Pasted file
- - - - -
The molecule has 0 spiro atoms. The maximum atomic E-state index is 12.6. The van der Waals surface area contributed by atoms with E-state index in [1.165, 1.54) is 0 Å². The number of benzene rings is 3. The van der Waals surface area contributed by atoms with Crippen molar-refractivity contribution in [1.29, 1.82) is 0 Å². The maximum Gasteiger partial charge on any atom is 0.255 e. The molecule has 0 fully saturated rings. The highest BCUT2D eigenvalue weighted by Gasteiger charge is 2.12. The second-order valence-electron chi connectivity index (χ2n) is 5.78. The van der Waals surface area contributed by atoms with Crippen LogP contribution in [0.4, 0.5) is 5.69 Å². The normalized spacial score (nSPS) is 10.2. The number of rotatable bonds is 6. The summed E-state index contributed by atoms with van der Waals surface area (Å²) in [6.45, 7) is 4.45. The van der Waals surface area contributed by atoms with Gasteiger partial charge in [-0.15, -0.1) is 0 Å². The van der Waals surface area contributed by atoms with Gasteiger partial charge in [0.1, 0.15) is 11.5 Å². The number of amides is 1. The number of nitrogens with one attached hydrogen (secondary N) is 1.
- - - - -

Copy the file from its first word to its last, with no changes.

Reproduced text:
The molecule has 0 spiro atoms. The maximum atomic E-state index is 12.6. The van der Waals surface area contributed by atoms with E-state index in [1.165, 1.54) is 0 Å². The number of benzene rings is 3. The van der Waals surface area contributed by atoms with Crippen molar-refractivity contribution in [1.29, 1.82) is 0 Å². The maximum Gasteiger partial charge on any atom is 0.255 e. The molecule has 0 fully saturated rings. The highest BCUT2D eigenvalue weighted by Gasteiger charge is 2.12. The second-order valence-electron chi connectivity index (χ2n) is 5.78. The van der Waals surface area contributed by atoms with Crippen LogP contribution in [0.4, 0.5) is 5.69 Å². The normalized spacial score (nSPS) is 10.2. The number of rotatable bonds is 6. The summed E-state index contributed by atoms with van der Waals surface area (Å²) in [6.45, 7) is 4.45. The van der Waals surface area contributed by atoms with Gasteiger partial charge in [-0.15, -0.1) is 0 Å². The van der Waals surface area contributed by atoms with Gasteiger partial charge in [0.1, 0.15) is 11.5 Å². The number of amides is 1. The number of nitrogens with one attached hydrogen (secondary N) is 1.